Two days ago, I went to see my primary doctor for a 6 months checkup and refill of my blood pressure medication. I’ve been trying to stop taking it for the sole reason that I want to lower my blood pressure naturally. However, my blood pressure the past days for my systolic seemed to be elevated and I was trying to figure out if it was because I stopped taking my BP med. My systolic reading was around 138 to 140 in the morning. And I thought it was high, as I was getting systolic readings of 126, 127, 130 to 134 before I stopped taking my BP med.
I was running out of my med, so I’ve decided to see my doctor. He was glad that I maintained my weight. I told him that the chest pain I was having before was completely gone after I stopped drinking anything with caffeine, especially coffee and tea. My doctor said that I’m having a bad reaction to it. I referred to the pain as angina and he told me that I should not use that word as I do not have it. It is a heart disease and other doctors may misunderstand me.
My doctor conveyed to me that there were some research studies done about blood pressure measurements that was discussed at the doctors convention he attended. I knew pretty much what he was going to tell me as I’ve read these reports online. In my case, since I do not have other health issues or chronic conditions, the 3 months worth of BP readings I shared with him via my daily log were great. He told me not to worry so much of my blood pressure even if my systolic goes up to 150 from time to time. He believes I should keep taking my low dose of BP med and we will take it from there. He knows that I’ve changed my diet and started eating more veggies and fruits and that I am proactive in regards to my health.
I was ecstatic! Finally, a conventional doctor I’m seeing is accepting the change of times in the medical field. There’s hope for conventional doctors. High blood pressure is a serious condition and millions of people in the world have them and they do not know that they are walking time bombs as HBP is a silent killer that lead to massive heart attack or stroke.
One of the reports I’ve read about the changes on blood pressure measurement, I copied and posted below to remind myself and this great news. The link to the website where I gathered the information from, I’ve attached and posted here.
“Whom does this study affect?
SPRINT focused on a specific group of people with hypertension: those 50 and older with at least one other chronic condition, such as heart disease or kidney disease (both of which raise heart attack and stroke risks), and those 75 and older. Of every six people with high blood pressure, only about one of them is in such a high-risk group.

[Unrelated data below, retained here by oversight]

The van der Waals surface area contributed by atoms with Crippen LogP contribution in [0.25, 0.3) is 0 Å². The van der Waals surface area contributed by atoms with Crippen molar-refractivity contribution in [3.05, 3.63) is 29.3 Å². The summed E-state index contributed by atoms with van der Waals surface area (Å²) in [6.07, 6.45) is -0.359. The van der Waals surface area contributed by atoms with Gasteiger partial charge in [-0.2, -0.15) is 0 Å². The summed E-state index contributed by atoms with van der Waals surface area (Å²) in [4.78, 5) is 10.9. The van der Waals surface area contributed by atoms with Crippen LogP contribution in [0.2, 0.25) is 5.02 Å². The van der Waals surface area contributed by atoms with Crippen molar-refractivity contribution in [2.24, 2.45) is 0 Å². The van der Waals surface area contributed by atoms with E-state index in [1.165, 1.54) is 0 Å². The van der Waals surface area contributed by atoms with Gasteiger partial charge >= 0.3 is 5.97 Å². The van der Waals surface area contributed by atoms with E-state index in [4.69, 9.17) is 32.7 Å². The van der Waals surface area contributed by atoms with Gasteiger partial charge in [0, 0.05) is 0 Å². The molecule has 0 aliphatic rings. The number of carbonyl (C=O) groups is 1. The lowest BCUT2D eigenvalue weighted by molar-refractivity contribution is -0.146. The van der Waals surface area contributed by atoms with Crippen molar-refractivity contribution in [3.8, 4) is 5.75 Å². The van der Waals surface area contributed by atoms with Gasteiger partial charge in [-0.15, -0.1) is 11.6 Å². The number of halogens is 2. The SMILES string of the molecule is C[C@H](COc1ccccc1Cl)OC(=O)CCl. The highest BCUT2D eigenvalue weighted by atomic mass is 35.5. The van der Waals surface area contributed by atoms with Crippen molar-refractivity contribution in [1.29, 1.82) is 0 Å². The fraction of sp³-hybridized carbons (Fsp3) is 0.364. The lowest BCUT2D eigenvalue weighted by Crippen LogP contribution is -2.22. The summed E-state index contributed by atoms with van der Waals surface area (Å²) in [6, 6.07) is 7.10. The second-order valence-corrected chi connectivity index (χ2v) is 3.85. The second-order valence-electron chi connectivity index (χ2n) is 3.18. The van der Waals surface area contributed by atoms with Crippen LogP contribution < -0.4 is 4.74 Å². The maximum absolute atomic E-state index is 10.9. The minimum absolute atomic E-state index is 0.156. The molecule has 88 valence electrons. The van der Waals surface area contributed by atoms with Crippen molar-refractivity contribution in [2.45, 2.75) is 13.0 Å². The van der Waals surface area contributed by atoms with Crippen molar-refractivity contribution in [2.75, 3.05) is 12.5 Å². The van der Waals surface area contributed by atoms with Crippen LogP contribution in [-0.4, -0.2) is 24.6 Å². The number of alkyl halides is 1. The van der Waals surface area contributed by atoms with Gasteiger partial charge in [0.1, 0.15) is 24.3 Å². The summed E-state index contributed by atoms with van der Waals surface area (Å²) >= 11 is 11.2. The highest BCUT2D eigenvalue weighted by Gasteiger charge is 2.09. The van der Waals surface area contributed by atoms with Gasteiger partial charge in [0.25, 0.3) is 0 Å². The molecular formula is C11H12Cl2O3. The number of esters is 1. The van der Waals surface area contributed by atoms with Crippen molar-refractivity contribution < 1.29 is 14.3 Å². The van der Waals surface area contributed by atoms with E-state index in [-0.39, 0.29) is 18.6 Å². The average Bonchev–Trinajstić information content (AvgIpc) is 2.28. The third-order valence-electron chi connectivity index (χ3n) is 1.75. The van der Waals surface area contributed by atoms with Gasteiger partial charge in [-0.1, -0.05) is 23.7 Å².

If you are in that group, talk with your doctor about whether lowering your systolic blood pressure to 120 is worth the risk, says Harlan Krumholz, a cardiologist at Yale University. If you’re not in that group, based on these new findings, you may not need to aim for such a low number.
Also talk with your doctor about making lifestyle changes that can help reduce blood pressure. Those are especially important for people like those in the group studied in SPRINT.
For the rest of us . . .
If you’re not in one of the previously mentioned high-risk categories, what should your blood pressure be? Consumer Reports’ medical experts consider 150/90 a reasonable goal for most people age 60 to 75 who don’t have other risk factors. They suggest a goal of 140/90 for people younger than 60, those with diabetes and those younger than 50 with chronic kidney disease.
Those numbers are based on recommendations from an independent expert panel convened by the NHLBI. The panel noted that achieving levels below 140/90 can require additional blood pressure drugs or high doses. That increases the risk of the previously mentioned side effects and — depending on the drugs — problems such as persistent coughing, erectile dysfunction and frequent urination.
But be sure of your numbers.
Uncertain about your blood pressure? Get it measured, even if you think it’s fine. The U.S. Preventive Services Task Force recommends that everyone 18 and older be screened for hypertension. Having high blood pressure generally causes no obvious symptoms, so an estimated one-fifth of American adults with the problem don’t know they have it.
Surprisingly, the most accurate way to measure your blood pressure is not at your doctor’s office. Up to 30 percent of people receive an incorrect diagnosis of high blood pressure, often because their blood pressure is normal at home but spikes in a doctor’s office, perhaps because of anxiety. Blood pressure can also fluctuate depending on such factors as sitting position, bladder fullness and placement of the monitor’s cuff.
The gold standard for measuring blood pressure — a method known as ambulatory monitoring — involves wearing a small, doctor-prescribed device that records your blood pressure at frequent intervals over 24 hours. But that monitoring isn’t widely available, and insurance might not cover the cost. A good alternative, the task force says, is a home blood pressure monitor. Record levels once in the morning and once in the evening for a week.”